Many newer Microchip PIC® microcontrollers have re-programmable peripheral pins (RP). These pins allow the user to dynamically allocate peripherals to these pins, such as external interrupts, input capture, PWM, serial, timers and more. This offers the designer great flexibility when designing a product since the functionality of these pins can be changed at run-time. The data sheet for a device will list he pin assignments and these pins are denoted as either RPxx or RPIxx, where xx is the RP pin number. Pins that are RPIxx can only be programmed as an input (timer input, serial input, interrupt input, etc), whereas RPxx pins can be programmed either as an input or output (PWM output, serial output, etc).
Static Assignments in C
The static method for assigning I/O pins to a peripheral is the #pin_select directive. The #pin_select directive is a preprocessor directive for assigning I/O pins to peripherals and is executed before main() starts. The syntax for this command is as follows:
A list of functions and pins that can be used with the #pin_select directive is located in the device's header file near the top of the file, opening the device's header file (like 18F25K42.h) and searching for #pin_select is the quickest way to find them. The following is an example of how to assign pins to the UART1 RX and TX pins:
When using RP pins with a peripheral library, such as #use rs232(), the #pin_select must come before the #use directive, for example:
#use rs232(UART1, baud=9600, stream=U1)
There is a special method for assigning the peripheral pins is inside the #use pwm and #use capture directives. Future compiler release may allow this in other #use directives as well. Here is an example:
#use pwm(CCP1, output=PIN_B0)
The above will make the assignment of PIN_B0 as the CCP1 output pin.
Dynamic Pin assignments
In addition to #pin_select the CCS C Compiler also provides the pin_select() function for assigning pins to a peripheral. The pin_select() function can be used to assign, reassign and unassign pins to/from a peripheral at run-time. This allows the flexibility of using the same pin for multiple peripherals or using pins as both peripheral pins and I/O pins. The basic pin_select() function uses the following syntax: pin_select("function", pin);. The functions and pins are the same as what is used with the #pin_select directive, the only difference being that the function is passed as a constant string. The following is an example of how to assign pins to the UART1 peripheral:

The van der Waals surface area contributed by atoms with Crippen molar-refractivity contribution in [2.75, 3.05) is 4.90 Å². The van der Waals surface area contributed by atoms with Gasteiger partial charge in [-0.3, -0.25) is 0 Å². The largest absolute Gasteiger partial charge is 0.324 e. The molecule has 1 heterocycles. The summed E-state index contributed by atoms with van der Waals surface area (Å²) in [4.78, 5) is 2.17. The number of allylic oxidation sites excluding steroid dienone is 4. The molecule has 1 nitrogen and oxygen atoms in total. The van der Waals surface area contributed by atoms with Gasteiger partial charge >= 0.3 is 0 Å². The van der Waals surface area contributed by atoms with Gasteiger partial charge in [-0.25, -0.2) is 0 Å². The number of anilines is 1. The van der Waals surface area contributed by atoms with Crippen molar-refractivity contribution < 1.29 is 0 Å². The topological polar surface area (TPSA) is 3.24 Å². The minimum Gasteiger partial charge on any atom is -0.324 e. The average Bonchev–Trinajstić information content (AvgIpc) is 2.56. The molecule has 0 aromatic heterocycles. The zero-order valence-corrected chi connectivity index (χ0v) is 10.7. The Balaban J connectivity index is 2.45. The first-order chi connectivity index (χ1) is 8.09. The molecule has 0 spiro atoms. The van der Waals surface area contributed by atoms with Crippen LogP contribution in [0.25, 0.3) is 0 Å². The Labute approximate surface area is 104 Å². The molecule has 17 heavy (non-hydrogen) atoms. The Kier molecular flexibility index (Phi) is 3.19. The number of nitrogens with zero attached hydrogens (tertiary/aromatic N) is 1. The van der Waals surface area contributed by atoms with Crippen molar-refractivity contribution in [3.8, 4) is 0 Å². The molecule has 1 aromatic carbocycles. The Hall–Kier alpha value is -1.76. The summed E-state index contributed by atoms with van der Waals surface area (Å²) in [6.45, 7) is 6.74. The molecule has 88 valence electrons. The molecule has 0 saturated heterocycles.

To unassign a pin from a peripheral depends on whether it an input peripheral or an output peripheral.
To unassign a pin from an output peripheral is done as follows:
pin_select("NULL", PIN_C6); //unassign PIN_C6 from output peripheral.
To unassign a pin from an input peripheral is done as follows:
pin_select("U1RX", FALSE); //unassign pin from U1RX input peripheral.
Because of how output peripherals are assigned to RP pins it is possible to assign multiple pins to the same output peripheral when using the pin_select() directive. For example the following will assign multiple pins to the CCP1 peripheral:
This method of tying several pins to the same output can only be performed with the pin_select() function, #pin_select cannot be used to do this.
A more advanced form of the pin_select() directive is as follows:
pin_select("function", pin, unlock, lock);
In order to change the pin assignments at run time the pins must be first specifically unlocked to prevent run away code from changing a pin assignment. The optional unlock and lock are used to specify whether to do or not to do the unlock and lock procedures, TRUE does the procedure and FALSE doesn't to the procedure. When the lock/unlock parameters are not specified in the function both are performed by default. These optional parameters are most useful when using the pin_select() function to assign multiple peripheral pins sequentially. For example the following is an example of how to assign the UART1 TX and RX pins at run time:
pin_select("U1TX", PIN_C6, TRUE, FALSE);
pin_select("U1RX", PIN_C7, FALSE, TRUE);
Alternate pin assignments
Before the RP pins came out some chips allowed select peripherals to have multiple (usually just two) pins that can be assigned. This is done either by a fuse (like CCP2B3 and CCP2C1) or using an internal register.
In the case the selection is by fuse the #fuse directive must be inserted in the code and then the compiler will treat that pin as a peripheral. For example:
In the case that the register assignments are made by register the built in functions will have an option for the assignment. See the header file for the device. The UART assignments are made with the #use rs232 by specifying one of the alternate pins.
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